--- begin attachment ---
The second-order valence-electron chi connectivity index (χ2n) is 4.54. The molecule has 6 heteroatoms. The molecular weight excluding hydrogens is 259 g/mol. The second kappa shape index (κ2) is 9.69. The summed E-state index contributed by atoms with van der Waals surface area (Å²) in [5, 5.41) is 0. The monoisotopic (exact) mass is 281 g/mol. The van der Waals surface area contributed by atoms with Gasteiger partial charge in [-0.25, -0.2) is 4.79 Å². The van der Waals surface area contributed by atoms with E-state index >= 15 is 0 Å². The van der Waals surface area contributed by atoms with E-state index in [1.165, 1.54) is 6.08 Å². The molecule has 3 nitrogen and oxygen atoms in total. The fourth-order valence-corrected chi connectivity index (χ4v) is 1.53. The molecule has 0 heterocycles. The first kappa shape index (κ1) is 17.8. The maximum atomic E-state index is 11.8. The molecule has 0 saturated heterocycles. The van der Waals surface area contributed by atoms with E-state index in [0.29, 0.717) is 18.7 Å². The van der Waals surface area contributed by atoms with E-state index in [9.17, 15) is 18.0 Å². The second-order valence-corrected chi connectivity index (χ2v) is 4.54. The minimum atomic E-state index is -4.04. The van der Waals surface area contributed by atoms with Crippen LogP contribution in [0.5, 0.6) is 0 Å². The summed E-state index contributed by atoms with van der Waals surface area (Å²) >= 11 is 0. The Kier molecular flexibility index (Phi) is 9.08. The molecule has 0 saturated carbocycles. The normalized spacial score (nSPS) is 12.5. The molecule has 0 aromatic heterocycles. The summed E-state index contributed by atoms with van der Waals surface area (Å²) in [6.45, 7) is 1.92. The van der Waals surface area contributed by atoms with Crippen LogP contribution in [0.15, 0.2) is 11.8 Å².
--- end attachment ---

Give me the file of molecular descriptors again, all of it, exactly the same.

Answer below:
The second-order valence-electron chi connectivity index (χ2n) is 4.54. The molecule has 6 heteroatoms. The molecular weight excluding hydrogens is 259 g/mol. The second kappa shape index (κ2) is 9.69. The summed E-state index contributed by atoms with van der Waals surface area (Å²) in [5, 5.41) is 0. The monoisotopic (exact) mass is 281 g/mol. The van der Waals surface area contributed by atoms with Gasteiger partial charge in [-0.25, -0.2) is 4.79 Å². The van der Waals surface area contributed by atoms with E-state index >= 15 is 0 Å². The van der Waals surface area contributed by atoms with E-state index in [1.165, 1.54) is 6.08 Å². The molecule has 3 nitrogen and oxygen atoms in total. The fourth-order valence-corrected chi connectivity index (χ4v) is 1.53. The molecule has 0 heterocycles. The first kappa shape index (κ1) is 17.8. The maximum atomic E-state index is 11.8. The molecule has 0 saturated heterocycles. The van der Waals surface area contributed by atoms with E-state index in [0.29, 0.717) is 18.7 Å². The van der Waals surface area contributed by atoms with E-state index in [9.17, 15) is 18.0 Å². The second-order valence-corrected chi connectivity index (χ2v) is 4.54. The minimum atomic E-state index is -4.04. The van der Waals surface area contributed by atoms with Crippen LogP contribution in [0.5, 0.6) is 0 Å². The summed E-state index contributed by atoms with van der Waals surface area (Å²) >= 11 is 0. The Kier molecular flexibility index (Phi) is 9.08. The molecule has 0 saturated carbocycles. The normalized spacial score (nSPS) is 12.5. The molecule has 0 aromatic heterocycles. The summed E-state index contributed by atoms with van der Waals surface area (Å²) in [6.45, 7) is 1.92. The van der Waals surface area contributed by atoms with Crippen LogP contribution in [0.15, 0.2) is 11.8 Å².